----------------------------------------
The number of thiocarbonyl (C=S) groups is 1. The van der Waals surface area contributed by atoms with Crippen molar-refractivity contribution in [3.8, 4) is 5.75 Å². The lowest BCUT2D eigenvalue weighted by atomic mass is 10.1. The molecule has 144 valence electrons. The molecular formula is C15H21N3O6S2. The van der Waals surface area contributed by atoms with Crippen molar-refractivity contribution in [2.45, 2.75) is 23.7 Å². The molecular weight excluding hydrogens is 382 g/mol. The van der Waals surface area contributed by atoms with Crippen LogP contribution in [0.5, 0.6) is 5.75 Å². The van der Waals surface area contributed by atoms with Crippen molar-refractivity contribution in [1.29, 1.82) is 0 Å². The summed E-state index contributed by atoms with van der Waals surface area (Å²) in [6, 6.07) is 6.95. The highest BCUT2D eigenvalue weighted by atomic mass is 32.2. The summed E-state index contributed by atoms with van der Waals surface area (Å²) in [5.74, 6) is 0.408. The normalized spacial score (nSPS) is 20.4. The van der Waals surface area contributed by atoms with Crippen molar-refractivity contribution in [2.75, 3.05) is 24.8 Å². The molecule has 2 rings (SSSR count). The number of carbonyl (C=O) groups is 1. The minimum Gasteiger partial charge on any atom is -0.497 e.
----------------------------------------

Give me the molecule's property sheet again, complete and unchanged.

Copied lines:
The number of thiocarbonyl (C=S) groups is 1. The van der Waals surface area contributed by atoms with Crippen molar-refractivity contribution in [3.8, 4) is 5.75 Å². The lowest BCUT2D eigenvalue weighted by atomic mass is 10.1. The molecule has 144 valence electrons. The molecular formula is C15H21N3O6S2. The van der Waals surface area contributed by atoms with Crippen molar-refractivity contribution in [2.45, 2.75) is 23.7 Å². The molecular weight excluding hydrogens is 382 g/mol. The van der Waals surface area contributed by atoms with Crippen LogP contribution in [0.5, 0.6) is 5.75 Å². The van der Waals surface area contributed by atoms with Crippen molar-refractivity contribution in [1.29, 1.82) is 0 Å². The summed E-state index contributed by atoms with van der Waals surface area (Å²) in [6, 6.07) is 6.95. The highest BCUT2D eigenvalue weighted by atomic mass is 32.2. The summed E-state index contributed by atoms with van der Waals surface area (Å²) in [5.74, 6) is 0.408. The normalized spacial score (nSPS) is 20.4. The van der Waals surface area contributed by atoms with Crippen molar-refractivity contribution in [2.75, 3.05) is 24.8 Å². The molecule has 2 rings (SSSR count). The number of carbonyl (C=O) groups is 1. The minimum Gasteiger partial charge on any atom is -0.497 e.